12. Aug 29, 2016 #11

    HAYAO

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    Well I don't really recommend trying to understand quantum physics without any mathematical background. You don't need to know all of the precise and definite knowledge in mathematics to understand quantum physics, but you should at least know the idea of what it does. The learning stage of quantum physics is 99% math. As such, when you open any quantum physics textbook, they'll have so many more equations than pictures. You should at least be able to understand using your knowledge of mathematics how equations are derived, and what they imply (you don't need to do the math yourself though).

    Quantum physics is sometimes counter-intuitive if non-mathematical language is used. For example, I can tell you that exchange interaction can keep two atoms together by "exchanging electrons" (hence they are sometimes referred to as exchange force, though this is not correct to be precise). If you imagine this in your mind, this doesn't make sense at all. Why can two atoms be attracted and stay that way just by exchanging electrons? But if you look at the mathematical formulation of exchange interaction, it does indeed make sense. Exchange interaction is purely quantum mechanical phenomenon, and there is no analogy to classical mechanics.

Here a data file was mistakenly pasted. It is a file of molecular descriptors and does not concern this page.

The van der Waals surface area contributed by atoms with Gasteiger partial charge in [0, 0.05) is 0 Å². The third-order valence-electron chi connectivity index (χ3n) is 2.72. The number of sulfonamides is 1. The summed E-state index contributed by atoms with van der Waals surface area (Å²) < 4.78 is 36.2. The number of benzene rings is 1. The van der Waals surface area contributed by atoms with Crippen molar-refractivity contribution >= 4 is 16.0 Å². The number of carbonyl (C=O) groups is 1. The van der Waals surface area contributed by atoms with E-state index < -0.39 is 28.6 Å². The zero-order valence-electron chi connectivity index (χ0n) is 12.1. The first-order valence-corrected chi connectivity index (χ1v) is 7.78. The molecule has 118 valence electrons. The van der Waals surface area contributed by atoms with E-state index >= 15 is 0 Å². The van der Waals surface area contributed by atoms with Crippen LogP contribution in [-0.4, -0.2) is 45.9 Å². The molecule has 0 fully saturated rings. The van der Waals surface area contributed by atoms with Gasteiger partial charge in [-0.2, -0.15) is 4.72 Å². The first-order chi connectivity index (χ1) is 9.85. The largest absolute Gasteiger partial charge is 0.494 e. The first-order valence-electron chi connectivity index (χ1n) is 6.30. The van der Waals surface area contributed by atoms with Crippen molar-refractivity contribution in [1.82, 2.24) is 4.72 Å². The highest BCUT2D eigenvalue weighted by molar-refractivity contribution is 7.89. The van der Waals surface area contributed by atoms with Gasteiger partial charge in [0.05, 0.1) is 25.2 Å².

Meanwhile, when I tell you about magnetic attraction/repulsion, it is much easier to understand because you actually see this in macroscopic world; two magnets attract/repel depending on their orientation.

    I've seen people reading magazines for non-scientific public and interpret quantum mechanics in a hilariously wrong way. They claim that quantum mechanics are spooky magical world. I've seen worse where people fallaciously apply quantum mechanics to try to explain transcendence and God and claim that science have proven the existence of God.


    So if you want to "understand" quantum physics, you would need to know at least linear algebra and calculus. I suck terribly in math too bro and I have hard time understanding quantum physics too. Besides, I am a chemist, not a physicist.